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Oculus founder Palmer Luckey announced a deal at this week’s virtual reality Vision Summit with Unity, a 3D game engine used to create a vast amount of VR content.
Unity has partnerships with Alphabet (GOOGL)-owned Google, Facebook (FB), Sony (SNE) and Microsoft (MSFT) among others. That means the Unity platform is compatible with Google Cardboard, Facebook’s Oculus Rift, Sony’s PlayStation VR and Microsoft’s HoloLens.
IBD sat down with Unity CEO John Riccitiello, former chief executive at Electronic Arts (EA), to learn more about the new pact with Oculus.
Apple (AAPL) Music has 11 million paid subscribers, senior vice president Eddy Cue said Friday, confirming that the streaming music service is showing rapid growth and pressuring rivals.
Apple Music had 10 million paying customers at the beginning of the year, the Financial Times reported last month. SVP Cue, speaking on John Gruber’s “The Talk Show” podcast released Friday, said Apple Music has quickly moved beyond that benchmark.
Apple Music began in June for iOS users with 3-month trial subscriptions, expanding to the Alphabet (GOOGL)-owned Android operating system in November.
Apple’s growth may be coming at the expense of rivals such as Pandora Media (P), Amazon (AMZN), Alphabet’s YouTube and privately held Spotify. Pandora Media late Thursday said that its listener base fell to 81.1 million in Q4 vs. 81.4 million in the prior quarter and 81.5 million a year earlier. Pandora also missed earnings estimates. Pandora stock fell 12% on Friday, nearly undercutting its all-time intraday low set in 2012.
Pandora shares rose 8% on Thursday ahead of results on a New York Times report that the company is mulling whether to put itself up for sale, hiring Morgan Stanley to help hold talks with potential bidders.
Apple, Amazon, Facebook (FB) and Spotify are potential suitors, FBR & Co. analyst Barton Crockett said.
Apple announced Friday that it will stream its first original series starring Beats co-founder Dr. Dre. The semi-autographical 6-episode Vital Signs may be streamed on Apple Music as another way to boost the service.
Apple Music charges $9.99 a month, while Pandora has a $5 ad-free premium service. Spotify has 20 million paying subscribers — $9.99 in the U.S. — and 75 million who listen for free.
Apple makes the bulk of its revenue from the iPhone. But with iPhone sales likely falling in the current quarter, the iPad steadily declining and the Apple Watch not a blockbuster, Apple increasingly is relying on services for growth. Services revenue rose 15% vs. a year earlier to $5.5 billion in Apple’s Q1. That compares to overall revenue growth of 2% to $75.9 billion.
That’s what Verizon CEO Lowell McAdam told CNBC’s Jim Cramer on a Feb. 5 broadcast of “Mad Money.” Then on Monday, reports surfaced that Verizon had put AOL Chief Executive Tim Armstrong in charge of exploring a Yahoo acquisition. Verizon acquired AOL for $4.4 billion, including about $300 million in AOL debt, in June.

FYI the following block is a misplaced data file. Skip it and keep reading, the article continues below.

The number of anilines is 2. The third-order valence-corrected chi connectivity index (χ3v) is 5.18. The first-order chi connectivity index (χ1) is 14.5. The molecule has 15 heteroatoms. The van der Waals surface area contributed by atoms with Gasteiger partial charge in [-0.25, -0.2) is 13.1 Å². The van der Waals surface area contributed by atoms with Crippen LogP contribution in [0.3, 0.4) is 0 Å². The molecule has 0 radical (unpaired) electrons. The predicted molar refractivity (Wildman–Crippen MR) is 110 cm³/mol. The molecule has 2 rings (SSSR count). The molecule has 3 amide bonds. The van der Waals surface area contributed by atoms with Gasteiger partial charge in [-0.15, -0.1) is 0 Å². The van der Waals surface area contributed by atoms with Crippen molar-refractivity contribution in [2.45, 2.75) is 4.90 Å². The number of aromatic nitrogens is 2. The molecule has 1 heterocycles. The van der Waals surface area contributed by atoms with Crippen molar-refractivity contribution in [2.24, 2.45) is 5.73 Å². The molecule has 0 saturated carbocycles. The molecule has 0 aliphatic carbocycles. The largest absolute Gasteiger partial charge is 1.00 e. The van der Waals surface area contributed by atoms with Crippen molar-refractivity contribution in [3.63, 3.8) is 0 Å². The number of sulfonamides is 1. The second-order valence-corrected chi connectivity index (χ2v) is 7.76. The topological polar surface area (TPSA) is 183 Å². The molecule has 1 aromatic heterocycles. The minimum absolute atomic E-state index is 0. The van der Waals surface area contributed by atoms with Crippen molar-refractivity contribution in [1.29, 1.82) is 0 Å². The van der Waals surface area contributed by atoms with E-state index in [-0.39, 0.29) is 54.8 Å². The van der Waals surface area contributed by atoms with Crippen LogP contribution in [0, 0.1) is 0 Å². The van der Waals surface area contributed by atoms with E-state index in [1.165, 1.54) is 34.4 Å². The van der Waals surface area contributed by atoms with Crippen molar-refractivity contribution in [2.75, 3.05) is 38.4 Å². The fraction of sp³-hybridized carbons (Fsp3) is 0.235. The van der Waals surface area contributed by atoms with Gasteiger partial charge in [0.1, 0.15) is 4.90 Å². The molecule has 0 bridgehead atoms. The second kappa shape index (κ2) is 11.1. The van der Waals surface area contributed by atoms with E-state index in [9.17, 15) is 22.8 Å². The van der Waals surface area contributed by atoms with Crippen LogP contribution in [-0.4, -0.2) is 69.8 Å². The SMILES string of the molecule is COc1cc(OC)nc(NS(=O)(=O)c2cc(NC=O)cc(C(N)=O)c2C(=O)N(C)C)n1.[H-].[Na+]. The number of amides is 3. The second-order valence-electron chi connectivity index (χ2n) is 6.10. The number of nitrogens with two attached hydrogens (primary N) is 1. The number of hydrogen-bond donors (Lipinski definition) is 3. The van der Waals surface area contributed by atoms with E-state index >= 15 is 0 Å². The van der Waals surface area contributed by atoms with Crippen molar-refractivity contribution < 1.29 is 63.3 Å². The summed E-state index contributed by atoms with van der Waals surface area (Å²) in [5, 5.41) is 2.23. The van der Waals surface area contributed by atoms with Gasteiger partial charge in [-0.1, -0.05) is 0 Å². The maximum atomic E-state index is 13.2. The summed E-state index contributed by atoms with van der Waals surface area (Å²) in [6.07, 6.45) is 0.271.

Yahoo shareholders may be unimpressed over what Verizon could pony up, some analysts say. Verizon paid about eight times EBITDA (earnings before interest, taxes, depreciation and amortization) for AOL. AOL’s Internet business, however, had been improving, unlike Yahoo’s.
Verizon could be vulture-like and wait for struggling Yahoo to struggle more — Yahoo announced its first round of layoffs on Wednesday amid growing management defections. But analysts say Verizon hopes Armstrong can woo Yahoo on good terms.
(Verizon hasn’t hired bankers and there have been no formal talks, according to reports.)
If Yahoo sells off its core Internet operations, shareholders would expect a special one-time dividend down the road from whatever is left of the company as the result of a possible “reverse spin” involving its stake in China e-commerce leader Alibaba (BABA).
Verizon Balance Sheet May Be Challenge
Could a Verizon-Yahoo deal be do-able, given that Verizon’s balance sheet is somewhat stretched already?
Credit rating agencies Standard and Poor’s and Moody’s have not commented on Verizon’s interest in Yahoo. Verizon debt has an investment-grade Baa1 rating.
Verizon had $4.5 billion in cash on its balance sheet as of Dec. 31. Verizon bought out U.K.-based Vodafone Group’s (VOD) 45% stake in their Verizon Wireless joint venture for $130 billion in 2014, adding a ton of debt. Verizon ended 2015 with $105.7 billion in net debt.
Verizon expects the sale of residential wireline assets in California, Florida and Texas to Frontier Communications (FTR) to close in late March. Verizon stated last year that it expects to garner $6.8 billion in net cash proceeds from the Frontier deal. Paying down debt had been Verizon’s priority.